‘Unprecedented move’ sees all Conservatives on Newmarket Town Council committees
PUBLISHED: 17:00 10 May 2019
Non-Tory members on Newmarket Town Council have said they are “appalled” they have been blocked from standing on its decision-making committees.
Following last Thursday's election, the town council is now made up of nine Conservative, three Labour and six West Suffolk Independents councillors.
But at the first meeting of Newmarket Town Council on Tuesday night, Mayor Rachel Hood used her casting vote so just the nine Conservatives were elected to the committees.
Newly-elected Labour councillor Ollie Bowen, who represents the Studlands ward, said it was an "unprecedented move".
He posted on a Newmarket residents' forum on Facebook: "Whilst we in Labour, as well as the Independents, represent the interests of many residents in Newmarket who are sick of the status-quo given to us by the Conservatives, there will be none of that representation on any committees whatsoever.
"We protested this for the above reasons, but to no avail. As a new councillor, I'm appalled, as others were.
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"Most of us want to work across party lines, with anyone who genuinely cares about the people of this community, but it looks like doing that is going to be an uphill struggle with the Conservatives barring anyone but their counncillors from working in committees."
Councillor Andy Drummond, chairman of the Newmarket branch of the West Suffolk Conservative Association, said Newmarket Town Council is, effectively, a large parish council, and under current legislation it does not have to form its committees within political balance.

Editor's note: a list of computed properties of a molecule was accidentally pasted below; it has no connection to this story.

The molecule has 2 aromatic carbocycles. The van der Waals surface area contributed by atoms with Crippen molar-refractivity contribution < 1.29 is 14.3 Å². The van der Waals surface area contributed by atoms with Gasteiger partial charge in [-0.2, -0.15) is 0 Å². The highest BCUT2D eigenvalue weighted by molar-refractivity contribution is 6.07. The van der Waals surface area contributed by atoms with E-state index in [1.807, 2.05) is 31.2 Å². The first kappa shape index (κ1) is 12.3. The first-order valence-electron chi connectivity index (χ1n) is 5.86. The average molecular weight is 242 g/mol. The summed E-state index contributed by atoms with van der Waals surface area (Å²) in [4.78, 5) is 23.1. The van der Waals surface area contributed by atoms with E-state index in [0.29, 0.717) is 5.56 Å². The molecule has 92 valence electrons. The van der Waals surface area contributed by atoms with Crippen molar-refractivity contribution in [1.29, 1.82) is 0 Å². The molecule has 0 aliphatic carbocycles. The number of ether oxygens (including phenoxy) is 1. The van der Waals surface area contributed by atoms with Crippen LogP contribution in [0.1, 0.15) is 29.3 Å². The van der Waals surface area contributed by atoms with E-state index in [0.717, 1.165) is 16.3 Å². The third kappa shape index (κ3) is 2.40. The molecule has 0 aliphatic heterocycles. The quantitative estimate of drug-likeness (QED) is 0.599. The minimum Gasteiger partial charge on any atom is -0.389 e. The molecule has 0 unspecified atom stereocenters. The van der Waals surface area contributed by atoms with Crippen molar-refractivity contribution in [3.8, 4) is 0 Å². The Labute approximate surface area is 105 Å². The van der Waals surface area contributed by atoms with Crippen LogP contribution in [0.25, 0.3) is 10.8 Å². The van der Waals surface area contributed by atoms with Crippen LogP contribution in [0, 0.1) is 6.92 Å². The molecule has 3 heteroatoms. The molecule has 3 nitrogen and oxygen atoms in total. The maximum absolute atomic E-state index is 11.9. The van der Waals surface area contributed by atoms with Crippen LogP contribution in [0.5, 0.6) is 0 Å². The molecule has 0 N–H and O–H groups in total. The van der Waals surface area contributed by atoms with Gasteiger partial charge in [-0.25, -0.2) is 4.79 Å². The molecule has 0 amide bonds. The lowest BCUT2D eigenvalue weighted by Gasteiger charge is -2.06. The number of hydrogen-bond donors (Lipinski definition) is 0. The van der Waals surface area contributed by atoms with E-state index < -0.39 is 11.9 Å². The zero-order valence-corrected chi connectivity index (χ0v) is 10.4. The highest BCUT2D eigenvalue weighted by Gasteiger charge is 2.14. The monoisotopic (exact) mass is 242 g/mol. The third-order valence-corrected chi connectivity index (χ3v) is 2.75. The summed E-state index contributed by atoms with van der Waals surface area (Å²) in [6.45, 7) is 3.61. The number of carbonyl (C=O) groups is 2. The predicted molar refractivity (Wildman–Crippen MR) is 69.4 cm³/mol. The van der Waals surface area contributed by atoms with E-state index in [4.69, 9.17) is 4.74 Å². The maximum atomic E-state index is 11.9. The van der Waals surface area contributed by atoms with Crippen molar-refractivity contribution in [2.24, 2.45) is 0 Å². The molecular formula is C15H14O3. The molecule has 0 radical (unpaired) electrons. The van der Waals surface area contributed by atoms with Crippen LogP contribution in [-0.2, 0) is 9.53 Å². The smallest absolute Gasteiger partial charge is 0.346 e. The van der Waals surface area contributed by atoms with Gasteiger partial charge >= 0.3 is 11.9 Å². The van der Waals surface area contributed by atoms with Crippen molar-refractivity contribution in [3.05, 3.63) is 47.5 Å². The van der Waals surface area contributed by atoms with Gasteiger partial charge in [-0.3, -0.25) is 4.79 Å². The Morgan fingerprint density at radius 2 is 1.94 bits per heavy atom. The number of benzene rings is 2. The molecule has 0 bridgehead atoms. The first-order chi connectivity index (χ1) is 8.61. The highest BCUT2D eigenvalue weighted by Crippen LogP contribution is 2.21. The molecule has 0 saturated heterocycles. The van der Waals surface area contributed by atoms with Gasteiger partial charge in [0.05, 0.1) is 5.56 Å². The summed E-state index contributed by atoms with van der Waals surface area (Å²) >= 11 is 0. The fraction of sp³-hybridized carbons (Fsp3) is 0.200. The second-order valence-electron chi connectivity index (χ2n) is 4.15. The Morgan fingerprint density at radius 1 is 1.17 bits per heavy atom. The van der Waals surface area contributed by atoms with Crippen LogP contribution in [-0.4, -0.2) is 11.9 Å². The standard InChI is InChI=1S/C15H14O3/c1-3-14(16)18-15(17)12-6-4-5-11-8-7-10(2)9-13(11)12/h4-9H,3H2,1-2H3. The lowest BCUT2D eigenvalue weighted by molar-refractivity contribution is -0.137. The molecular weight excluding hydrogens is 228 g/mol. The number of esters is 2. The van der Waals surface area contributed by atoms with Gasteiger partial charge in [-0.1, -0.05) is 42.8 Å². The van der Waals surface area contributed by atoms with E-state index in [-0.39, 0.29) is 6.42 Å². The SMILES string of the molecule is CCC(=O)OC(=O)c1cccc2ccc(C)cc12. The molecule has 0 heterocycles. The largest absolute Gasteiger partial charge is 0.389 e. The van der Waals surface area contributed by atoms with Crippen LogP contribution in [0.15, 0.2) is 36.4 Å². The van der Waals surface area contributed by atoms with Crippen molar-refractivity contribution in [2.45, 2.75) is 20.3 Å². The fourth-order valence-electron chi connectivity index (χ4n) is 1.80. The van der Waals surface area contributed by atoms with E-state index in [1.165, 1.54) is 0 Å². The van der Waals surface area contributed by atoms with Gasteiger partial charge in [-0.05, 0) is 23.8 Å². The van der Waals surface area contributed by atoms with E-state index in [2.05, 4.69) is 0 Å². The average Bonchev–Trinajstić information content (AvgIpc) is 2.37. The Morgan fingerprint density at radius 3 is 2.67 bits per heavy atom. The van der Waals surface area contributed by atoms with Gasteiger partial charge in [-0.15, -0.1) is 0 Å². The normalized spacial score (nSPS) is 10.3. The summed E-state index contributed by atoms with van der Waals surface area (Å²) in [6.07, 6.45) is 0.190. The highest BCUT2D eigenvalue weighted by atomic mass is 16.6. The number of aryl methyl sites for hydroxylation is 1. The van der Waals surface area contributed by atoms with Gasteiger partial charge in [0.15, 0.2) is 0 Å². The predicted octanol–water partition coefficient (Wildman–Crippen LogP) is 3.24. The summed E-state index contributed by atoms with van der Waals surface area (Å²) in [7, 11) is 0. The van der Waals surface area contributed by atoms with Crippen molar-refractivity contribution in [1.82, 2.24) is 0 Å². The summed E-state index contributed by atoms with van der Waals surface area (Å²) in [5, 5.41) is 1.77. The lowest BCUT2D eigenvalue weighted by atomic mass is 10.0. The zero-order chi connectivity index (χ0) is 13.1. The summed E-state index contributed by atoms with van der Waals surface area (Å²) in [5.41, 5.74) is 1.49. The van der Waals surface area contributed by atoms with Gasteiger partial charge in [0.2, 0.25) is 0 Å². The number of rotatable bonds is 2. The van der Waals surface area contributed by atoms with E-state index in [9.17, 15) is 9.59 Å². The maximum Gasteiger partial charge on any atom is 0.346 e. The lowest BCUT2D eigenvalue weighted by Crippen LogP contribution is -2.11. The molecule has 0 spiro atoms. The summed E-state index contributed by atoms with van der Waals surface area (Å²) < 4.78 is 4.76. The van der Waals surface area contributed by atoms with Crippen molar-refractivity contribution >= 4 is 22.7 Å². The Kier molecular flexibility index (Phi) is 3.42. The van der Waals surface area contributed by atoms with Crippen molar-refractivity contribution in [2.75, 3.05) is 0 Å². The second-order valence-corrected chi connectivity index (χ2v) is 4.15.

He said: "Historically standing orders allowed any member to put themselves forward, and chairs and vice-chairs were elected by the committee.
"However, a couple of years ago it was recognised that this was an unsatisfactory situation to be in, so councillors, collectively, voted to amend the standing orders to allow councillors to do exactly what we did last night [May 7]. This was ratified by the full council of the time.
"It means so long as the committees stay within their terms of reference the Conservatives will be able to ensure that the council remains functional and productive.
"I think this will be very popular with my Conservative supporters. Clearly not popular with non-Conservatives, but it does avoid a stifling deadlock."
He added larger councils such as districts do have to form their committees in political balance.
"As chairman of the finance and policy committee this is something that I'm willing to consider going forward - but it would involve changing the standing orders to facilitate that," he said.
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